A Public Lecture by Kathy Davis,
Senior reseach fellow at the Department of Sociology, Vrije Universiteit, Amsterdam,
Co-editor of The European Journal of Women’s Studies

Introduced by: Janice Irvin, Professor of Sociology at University of Massachusetts,
Fulbright scholar at the Faculty of European Studies, Babes-Bolyai University

Tango, of all popular dances, would seem to be the most extreme embodiment of traditional notions of gender difference.

It not only draws on hierarchical differences between the sexes, but also generates a ‘politics of passion’ which transforms Argentineans into the exotic ‘Other’ for consumption by Europeans and North Americans in search of the passion they are missing at home.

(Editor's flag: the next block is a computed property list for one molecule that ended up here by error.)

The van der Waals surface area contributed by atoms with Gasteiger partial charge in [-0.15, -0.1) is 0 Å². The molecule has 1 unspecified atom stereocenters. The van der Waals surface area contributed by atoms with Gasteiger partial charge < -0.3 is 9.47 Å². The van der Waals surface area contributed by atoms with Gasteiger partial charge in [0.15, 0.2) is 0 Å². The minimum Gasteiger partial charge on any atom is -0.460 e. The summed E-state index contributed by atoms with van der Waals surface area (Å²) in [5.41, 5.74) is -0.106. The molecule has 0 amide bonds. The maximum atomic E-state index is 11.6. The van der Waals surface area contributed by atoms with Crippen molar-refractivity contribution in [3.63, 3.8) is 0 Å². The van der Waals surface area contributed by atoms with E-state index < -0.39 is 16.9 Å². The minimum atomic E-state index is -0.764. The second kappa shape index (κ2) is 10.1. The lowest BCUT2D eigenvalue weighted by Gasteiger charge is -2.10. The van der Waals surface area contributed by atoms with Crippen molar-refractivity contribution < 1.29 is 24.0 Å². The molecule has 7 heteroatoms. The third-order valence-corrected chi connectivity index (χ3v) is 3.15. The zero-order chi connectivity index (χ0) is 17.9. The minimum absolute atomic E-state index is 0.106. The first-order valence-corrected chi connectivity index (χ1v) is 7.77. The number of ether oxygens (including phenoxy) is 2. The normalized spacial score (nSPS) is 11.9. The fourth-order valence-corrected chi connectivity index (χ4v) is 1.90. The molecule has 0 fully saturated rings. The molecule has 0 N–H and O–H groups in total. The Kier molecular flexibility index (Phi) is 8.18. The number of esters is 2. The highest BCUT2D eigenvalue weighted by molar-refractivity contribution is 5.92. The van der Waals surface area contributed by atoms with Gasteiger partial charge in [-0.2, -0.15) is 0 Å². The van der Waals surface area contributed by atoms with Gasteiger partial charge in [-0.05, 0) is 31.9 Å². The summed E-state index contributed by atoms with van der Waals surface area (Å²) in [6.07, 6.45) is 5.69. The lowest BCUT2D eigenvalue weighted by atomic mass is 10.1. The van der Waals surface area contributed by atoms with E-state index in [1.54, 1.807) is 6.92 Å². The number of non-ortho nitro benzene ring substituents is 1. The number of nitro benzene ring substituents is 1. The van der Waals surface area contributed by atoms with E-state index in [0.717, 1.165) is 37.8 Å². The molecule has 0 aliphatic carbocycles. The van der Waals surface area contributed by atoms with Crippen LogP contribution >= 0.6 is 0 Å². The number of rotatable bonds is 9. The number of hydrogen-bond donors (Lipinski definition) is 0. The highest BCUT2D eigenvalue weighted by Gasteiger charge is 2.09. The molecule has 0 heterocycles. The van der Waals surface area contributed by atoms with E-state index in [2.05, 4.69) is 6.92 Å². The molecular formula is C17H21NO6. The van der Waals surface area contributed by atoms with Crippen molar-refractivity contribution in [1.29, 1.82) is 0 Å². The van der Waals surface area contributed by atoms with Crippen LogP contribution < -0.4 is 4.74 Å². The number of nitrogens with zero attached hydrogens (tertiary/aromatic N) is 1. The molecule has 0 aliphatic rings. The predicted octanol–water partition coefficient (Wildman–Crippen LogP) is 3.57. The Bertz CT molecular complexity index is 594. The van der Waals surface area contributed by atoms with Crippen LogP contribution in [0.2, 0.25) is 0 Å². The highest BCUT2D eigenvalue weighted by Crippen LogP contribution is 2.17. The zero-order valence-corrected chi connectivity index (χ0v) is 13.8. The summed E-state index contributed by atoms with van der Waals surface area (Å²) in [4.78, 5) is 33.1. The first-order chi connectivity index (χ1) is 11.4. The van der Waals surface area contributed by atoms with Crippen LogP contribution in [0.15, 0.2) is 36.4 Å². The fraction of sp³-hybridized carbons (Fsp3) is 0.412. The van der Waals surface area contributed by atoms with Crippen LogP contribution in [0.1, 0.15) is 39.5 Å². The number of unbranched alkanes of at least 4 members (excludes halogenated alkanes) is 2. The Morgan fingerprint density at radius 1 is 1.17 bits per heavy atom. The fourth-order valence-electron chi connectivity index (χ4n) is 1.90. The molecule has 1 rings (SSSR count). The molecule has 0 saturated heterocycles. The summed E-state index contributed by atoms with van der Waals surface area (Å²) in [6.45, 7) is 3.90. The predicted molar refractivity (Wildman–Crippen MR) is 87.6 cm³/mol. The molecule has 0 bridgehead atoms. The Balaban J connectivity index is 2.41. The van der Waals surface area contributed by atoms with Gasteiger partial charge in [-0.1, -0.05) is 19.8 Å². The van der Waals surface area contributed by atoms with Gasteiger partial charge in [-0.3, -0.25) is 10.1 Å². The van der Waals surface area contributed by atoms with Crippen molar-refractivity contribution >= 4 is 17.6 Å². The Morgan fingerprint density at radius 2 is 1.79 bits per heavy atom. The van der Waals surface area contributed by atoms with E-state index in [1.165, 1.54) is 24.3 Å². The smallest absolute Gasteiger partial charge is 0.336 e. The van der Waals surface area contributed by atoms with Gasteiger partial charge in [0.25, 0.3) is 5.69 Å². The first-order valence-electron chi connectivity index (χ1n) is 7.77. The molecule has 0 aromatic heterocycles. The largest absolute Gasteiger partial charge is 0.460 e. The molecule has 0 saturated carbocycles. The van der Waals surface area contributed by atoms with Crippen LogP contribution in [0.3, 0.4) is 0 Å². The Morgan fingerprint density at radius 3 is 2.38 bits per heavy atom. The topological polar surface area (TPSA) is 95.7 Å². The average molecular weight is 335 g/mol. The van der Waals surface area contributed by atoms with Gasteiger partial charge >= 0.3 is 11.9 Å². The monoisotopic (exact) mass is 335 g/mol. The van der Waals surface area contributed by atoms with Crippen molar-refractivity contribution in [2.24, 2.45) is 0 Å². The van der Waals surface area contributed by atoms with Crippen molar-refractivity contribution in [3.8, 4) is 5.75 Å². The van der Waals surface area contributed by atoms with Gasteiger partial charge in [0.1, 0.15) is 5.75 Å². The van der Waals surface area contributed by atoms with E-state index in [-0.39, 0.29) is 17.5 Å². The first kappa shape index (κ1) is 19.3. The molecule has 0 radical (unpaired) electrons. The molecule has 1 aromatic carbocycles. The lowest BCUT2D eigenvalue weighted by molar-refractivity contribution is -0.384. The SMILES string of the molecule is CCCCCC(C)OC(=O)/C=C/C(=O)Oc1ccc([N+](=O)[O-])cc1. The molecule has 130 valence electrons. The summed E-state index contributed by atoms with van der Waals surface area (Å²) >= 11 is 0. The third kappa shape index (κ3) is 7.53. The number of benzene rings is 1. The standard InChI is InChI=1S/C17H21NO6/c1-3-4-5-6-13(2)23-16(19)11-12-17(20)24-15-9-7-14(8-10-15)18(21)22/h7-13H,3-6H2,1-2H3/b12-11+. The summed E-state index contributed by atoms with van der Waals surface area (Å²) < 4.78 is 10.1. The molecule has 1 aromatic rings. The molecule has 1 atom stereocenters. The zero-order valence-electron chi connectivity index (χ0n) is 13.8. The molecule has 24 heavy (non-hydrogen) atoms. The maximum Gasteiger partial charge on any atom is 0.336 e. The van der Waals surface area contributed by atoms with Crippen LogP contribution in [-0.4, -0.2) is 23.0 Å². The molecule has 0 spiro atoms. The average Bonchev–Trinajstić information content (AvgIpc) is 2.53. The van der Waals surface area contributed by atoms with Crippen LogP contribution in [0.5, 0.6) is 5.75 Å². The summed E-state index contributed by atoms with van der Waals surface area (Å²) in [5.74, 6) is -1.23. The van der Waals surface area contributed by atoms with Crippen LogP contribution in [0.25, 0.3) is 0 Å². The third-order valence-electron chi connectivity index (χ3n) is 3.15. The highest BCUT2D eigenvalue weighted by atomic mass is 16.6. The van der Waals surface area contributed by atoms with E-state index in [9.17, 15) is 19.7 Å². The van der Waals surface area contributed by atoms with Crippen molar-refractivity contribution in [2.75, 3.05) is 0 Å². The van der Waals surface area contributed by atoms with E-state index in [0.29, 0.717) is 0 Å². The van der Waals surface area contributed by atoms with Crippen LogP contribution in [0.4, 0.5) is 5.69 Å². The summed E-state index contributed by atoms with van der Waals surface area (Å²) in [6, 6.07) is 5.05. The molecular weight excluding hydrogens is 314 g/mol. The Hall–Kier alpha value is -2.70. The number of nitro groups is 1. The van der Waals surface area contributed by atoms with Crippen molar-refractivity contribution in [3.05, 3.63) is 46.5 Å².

In this talk, I offer a modest provocation in the direction of scholarship which places politics before experience by questioning whether passion can be explained solely through the discourses of feminism or post-colonialism.

Instead I will show why we, as critical feminist scholars, need to pay more attention to the experience of passion, whether we are analyzing a passion for tango or any other bodily activity that is intensely pleasurable, addictively desired, but also unsettling, disruptive, and – last but not least – politically incorrect.